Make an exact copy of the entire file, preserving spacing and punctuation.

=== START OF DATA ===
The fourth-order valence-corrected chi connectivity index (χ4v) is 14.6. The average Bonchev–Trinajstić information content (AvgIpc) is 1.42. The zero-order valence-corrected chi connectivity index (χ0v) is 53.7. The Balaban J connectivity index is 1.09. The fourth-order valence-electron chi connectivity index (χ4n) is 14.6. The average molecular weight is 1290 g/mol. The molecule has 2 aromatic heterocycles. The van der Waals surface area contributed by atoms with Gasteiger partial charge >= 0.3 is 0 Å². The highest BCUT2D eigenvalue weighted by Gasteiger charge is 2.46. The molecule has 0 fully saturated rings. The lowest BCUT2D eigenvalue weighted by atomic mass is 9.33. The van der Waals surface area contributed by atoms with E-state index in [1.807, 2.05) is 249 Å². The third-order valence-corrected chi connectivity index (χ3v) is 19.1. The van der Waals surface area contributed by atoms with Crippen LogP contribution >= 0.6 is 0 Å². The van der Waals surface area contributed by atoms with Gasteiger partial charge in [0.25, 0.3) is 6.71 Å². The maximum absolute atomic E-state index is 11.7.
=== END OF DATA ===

The fourth-order valence-corrected chi connectivity index (χ4v) is 14.6. The average Bonchev–Trinajstić information content (AvgIpc) is 1.42. The zero-order valence-corrected chi connectivity index (χ0v) is 53.7. The Balaban J connectivity index is 1.09. The fourth-order valence-electron chi connectivity index (χ4n) is 14.6. The average molecular weight is 1290 g/mol. The molecule has 2 aromatic heterocycles. The van der Waals surface area contributed by atoms with Gasteiger partial charge >= 0.3 is 0 Å². The highest BCUT2D eigenvalue weighted by Gasteiger charge is 2.46. The molecule has 0 fully saturated rings. The lowest BCUT2D eigenvalue weighted by atomic mass is 9.33. The van der Waals surface area contributed by atoms with E-state index in [1.807, 2.05) is 249 Å². The third-order valence-corrected chi connectivity index (χ3v) is 19.1. The van der Waals surface area contributed by atoms with Crippen LogP contribution >= 0.6 is 0 Å². The van der Waals surface area contributed by atoms with Gasteiger partial charge in [0.25, 0.3) is 6.71 Å². The maximum absolute atomic E-state index is 11.7.